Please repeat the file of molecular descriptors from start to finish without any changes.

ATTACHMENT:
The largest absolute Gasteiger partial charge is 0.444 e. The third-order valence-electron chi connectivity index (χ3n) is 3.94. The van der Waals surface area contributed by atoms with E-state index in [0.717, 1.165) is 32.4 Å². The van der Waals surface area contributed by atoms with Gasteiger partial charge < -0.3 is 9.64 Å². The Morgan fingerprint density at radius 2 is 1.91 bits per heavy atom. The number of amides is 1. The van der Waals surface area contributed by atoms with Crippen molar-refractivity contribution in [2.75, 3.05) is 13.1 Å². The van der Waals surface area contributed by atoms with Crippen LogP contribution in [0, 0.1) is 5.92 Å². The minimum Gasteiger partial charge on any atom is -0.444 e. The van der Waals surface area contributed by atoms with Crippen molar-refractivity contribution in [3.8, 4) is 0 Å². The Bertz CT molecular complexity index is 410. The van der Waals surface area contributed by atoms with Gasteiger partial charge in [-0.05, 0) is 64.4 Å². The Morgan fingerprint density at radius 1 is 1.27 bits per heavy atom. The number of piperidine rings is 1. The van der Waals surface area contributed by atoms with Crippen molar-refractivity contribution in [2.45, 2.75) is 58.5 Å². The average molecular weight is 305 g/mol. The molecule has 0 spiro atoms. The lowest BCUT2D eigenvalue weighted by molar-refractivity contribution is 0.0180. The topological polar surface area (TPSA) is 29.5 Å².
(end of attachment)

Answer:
The largest absolute Gasteiger partial charge is 0.444 e. The third-order valence-electron chi connectivity index (χ3n) is 3.94. The van der Waals surface area contributed by atoms with E-state index in [0.717, 1.165) is 32.4 Å². The van der Waals surface area contributed by atoms with Gasteiger partial charge < -0.3 is 9.64 Å². The Morgan fingerprint density at radius 2 is 1.91 bits per heavy atom. The number of amides is 1. The van der Waals surface area contributed by atoms with Crippen molar-refractivity contribution in [2.75, 3.05) is 13.1 Å². The van der Waals surface area contributed by atoms with Crippen LogP contribution in [0, 0.1) is 5.92 Å². The minimum Gasteiger partial charge on any atom is -0.444 e. The van der Waals surface area contributed by atoms with Crippen molar-refractivity contribution in [3.8, 4) is 0 Å². The Bertz CT molecular complexity index is 410. The van der Waals surface area contributed by atoms with Gasteiger partial charge in [-0.05, 0) is 64.4 Å². The Morgan fingerprint density at radius 1 is 1.27 bits per heavy atom. The number of piperidine rings is 1. The van der Waals surface area contributed by atoms with Crippen molar-refractivity contribution in [2.45, 2.75) is 58.5 Å². The average molecular weight is 305 g/mol. The molecule has 0 spiro atoms. The lowest BCUT2D eigenvalue weighted by molar-refractivity contribution is 0.0180. The topological polar surface area (TPSA) is 29.5 Å².